Think fast: Who is your worst customer?
How many names popped into your mind? No one in particular? That one perennial thorn in your side? Or multiple names that you’d rather not see on the caller ID?
If you fall into one of the first two categories, you can count yourself lucky. If you fall into the last category, you may want to make a fresh start in the new year by following this five-step process for “firing” your worst customers:
• Define “bad”: If any of your customers have really gotten under your skin, recruit a partner for this exercise who can play devil’s advocate and help you get past any feelings of resentment as you work towards defining some objective criteria.
For your business, what makes a bad customer? Is it late payment, last-minute emergencies, or late-night phone calls? Do they consume disproportionate amounts of time, attention or energy? Or are there interpersonal dynamics you can put your finger on, such as a lack of appreciation or courtesy? Try to define your criteria in measurable ways that a third party could conceivably verify through observation.
• Try rehab: Rehab isn’t just for celebrities. Once you are able to clearly describe the behavior that makes the customer undesirable, come up with a plan for rehabilitating that behavior. Your plan should include specifics about what you would like your customer to do instead, as well as a way for you to introduce that new behavior and reward it.
For example, let’s say you have a customer who routinely blows up your schedule with last-minute requests. Try scheduling a meeting to ask for a three-business-day lead time for all requests, and perhaps even start sending them a routine Monday email to check in on what they’ll be needing by that Friday. And if they show signs of improvement in providing you that extra lead time, be sure to let them know you appreciate it.
• Adjust pricing: If rehab doesn’t work, consider adjusting your pricing to make up for the extra inconvenience that your customer is costing you. The new year provides an opportunity to communicate new fee structures, including rush charges and the like.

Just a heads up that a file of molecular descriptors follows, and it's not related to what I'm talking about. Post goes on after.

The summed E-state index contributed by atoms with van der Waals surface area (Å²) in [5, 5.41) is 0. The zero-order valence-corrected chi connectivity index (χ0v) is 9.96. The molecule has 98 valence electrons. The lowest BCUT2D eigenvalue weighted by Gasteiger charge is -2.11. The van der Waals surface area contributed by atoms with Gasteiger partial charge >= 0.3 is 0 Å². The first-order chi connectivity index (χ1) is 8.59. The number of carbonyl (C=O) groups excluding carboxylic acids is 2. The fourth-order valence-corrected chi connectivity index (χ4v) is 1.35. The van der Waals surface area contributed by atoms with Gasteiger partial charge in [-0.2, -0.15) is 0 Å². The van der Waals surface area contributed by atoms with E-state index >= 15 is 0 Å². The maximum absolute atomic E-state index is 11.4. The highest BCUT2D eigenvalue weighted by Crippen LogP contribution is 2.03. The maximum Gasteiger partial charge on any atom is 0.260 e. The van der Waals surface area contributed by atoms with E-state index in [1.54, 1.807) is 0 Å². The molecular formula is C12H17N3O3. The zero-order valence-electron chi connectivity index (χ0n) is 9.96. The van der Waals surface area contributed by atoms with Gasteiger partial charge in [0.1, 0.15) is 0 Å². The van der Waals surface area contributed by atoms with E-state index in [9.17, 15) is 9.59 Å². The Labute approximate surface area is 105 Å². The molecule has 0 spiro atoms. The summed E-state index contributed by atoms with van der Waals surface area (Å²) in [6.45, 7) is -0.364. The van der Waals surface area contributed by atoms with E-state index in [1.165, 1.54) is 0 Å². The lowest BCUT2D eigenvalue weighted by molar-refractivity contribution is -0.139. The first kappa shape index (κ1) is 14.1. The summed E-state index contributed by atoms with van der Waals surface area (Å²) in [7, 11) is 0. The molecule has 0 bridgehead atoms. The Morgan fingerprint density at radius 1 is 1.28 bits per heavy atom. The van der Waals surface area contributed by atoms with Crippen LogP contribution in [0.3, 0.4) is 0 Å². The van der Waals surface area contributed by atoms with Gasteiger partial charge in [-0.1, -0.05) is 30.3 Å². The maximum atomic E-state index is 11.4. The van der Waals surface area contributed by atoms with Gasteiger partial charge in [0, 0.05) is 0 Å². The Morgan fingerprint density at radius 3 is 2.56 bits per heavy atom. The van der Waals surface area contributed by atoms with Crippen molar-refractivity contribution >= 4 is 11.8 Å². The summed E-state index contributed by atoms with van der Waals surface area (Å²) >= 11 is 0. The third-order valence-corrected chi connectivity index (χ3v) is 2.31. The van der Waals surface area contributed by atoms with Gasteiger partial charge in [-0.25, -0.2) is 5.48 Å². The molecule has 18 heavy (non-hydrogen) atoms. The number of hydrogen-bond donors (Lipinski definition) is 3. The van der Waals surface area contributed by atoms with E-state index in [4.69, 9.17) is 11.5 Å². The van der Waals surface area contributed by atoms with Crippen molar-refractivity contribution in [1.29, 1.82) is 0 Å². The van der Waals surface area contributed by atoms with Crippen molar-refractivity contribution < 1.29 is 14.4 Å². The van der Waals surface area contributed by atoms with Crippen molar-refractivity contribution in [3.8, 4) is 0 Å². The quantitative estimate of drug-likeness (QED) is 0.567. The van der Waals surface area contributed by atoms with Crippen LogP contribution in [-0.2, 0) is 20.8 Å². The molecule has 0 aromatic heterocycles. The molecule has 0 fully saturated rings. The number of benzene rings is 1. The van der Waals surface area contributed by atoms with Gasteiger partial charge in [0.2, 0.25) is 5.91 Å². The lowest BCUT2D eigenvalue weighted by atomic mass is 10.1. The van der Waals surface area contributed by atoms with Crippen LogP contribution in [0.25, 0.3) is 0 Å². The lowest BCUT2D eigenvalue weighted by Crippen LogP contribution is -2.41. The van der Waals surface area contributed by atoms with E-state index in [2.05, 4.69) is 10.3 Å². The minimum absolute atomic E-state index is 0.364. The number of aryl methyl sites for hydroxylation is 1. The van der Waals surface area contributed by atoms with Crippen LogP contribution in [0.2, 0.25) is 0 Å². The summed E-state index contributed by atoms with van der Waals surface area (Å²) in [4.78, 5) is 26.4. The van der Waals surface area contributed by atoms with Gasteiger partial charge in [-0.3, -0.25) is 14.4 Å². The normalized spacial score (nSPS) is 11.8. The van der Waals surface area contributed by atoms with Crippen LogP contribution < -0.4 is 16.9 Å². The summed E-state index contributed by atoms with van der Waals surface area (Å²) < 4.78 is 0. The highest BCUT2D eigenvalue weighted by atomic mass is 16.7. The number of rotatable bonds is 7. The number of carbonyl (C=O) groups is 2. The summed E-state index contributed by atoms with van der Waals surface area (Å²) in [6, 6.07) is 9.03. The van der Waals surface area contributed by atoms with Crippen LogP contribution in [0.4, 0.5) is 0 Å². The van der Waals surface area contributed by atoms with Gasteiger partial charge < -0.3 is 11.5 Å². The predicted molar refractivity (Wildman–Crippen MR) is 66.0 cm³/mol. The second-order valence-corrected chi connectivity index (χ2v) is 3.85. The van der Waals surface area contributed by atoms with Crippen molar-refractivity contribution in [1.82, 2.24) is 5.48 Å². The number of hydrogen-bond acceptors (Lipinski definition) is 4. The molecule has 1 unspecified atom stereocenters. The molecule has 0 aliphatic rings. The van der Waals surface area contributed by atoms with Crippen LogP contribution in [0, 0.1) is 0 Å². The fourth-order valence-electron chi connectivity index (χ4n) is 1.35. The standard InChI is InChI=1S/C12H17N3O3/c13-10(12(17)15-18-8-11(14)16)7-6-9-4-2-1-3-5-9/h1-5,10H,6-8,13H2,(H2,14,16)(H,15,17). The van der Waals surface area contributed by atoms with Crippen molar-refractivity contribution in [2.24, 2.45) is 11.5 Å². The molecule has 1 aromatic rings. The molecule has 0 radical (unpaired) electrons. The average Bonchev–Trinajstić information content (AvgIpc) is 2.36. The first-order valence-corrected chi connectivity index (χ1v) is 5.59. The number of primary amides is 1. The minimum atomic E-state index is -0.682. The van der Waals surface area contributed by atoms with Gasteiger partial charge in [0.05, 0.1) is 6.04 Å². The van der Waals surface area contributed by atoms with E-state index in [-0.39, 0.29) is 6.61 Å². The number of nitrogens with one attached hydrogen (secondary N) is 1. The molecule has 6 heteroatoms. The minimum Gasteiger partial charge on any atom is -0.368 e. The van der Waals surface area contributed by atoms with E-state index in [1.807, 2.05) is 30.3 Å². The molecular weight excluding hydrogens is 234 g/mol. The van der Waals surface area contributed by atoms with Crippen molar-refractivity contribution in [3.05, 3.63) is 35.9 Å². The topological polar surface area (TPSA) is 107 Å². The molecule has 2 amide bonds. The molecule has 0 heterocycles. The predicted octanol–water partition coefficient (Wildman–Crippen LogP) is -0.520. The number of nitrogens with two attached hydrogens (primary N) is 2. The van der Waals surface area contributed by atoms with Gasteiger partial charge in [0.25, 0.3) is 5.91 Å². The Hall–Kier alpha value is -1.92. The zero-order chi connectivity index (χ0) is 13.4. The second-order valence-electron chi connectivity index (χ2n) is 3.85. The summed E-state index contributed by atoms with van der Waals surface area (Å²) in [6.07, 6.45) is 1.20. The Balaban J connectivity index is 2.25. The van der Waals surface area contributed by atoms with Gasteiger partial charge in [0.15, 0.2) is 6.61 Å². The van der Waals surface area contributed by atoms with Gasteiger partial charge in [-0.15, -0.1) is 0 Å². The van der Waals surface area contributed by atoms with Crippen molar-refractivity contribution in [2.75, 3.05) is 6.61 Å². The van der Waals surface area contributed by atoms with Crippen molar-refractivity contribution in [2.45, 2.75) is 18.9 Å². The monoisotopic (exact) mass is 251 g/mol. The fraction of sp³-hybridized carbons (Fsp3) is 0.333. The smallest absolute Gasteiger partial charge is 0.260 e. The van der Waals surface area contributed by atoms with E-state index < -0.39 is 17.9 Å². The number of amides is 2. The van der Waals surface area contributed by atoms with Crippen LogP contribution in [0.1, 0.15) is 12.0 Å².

Service providers often quote prices based on the average customer, and they don’t always track all the extra time and effort required to respond to voicemails and emails and requests for extra meetings. You may also need to invoice for extra expenses, such as materials or travel time.
• Refer out: If adjusting your pricing doesn’t work, you may need to start casting about for a referral. Ideally, you have an industry colleague who would be interested in the business, especially if it is a matter of personal chemistry, versus chronic late payment. Having such a name in your back pocket is just another reason to get out there and network.
• Have the talk: In the end, you may need to sit down with your customer and have “the talk.” Stay calm and professional, provide a reasonable transition period, and offer assistance in finding a replacement.
Your (soon-to-be-former) customer may want to know why they are being “fired,” and here you’ll want to tread carefully. If you’ve followed all of the steps, they should already have a good idea why it’s not a good fit. I recommend preparing a couple of reasons in advance, so that you aren’t caught off guard by the question. For example, “I’ve decided to concentrate on longer-term projects and the strategic planning work that I’m best at, so I’d like to help you find someone who can be more responsive on a day-to-day basis.”
Not all business relationships last forever, and that’s OK. Having a systematic process to weed out customers who drain you and your business will benefit everyone in the long run.
Do you have a story about a particularly difficult customer? What did you try and what worked the best? Email me at TheJennieWong@gmail.com with your experience.
Jennie Wong, Ph.D., is a Charlotte-based executive coach, author of “Ask the Mompreneur,” and founder of the social shopping site CartCentric.com.
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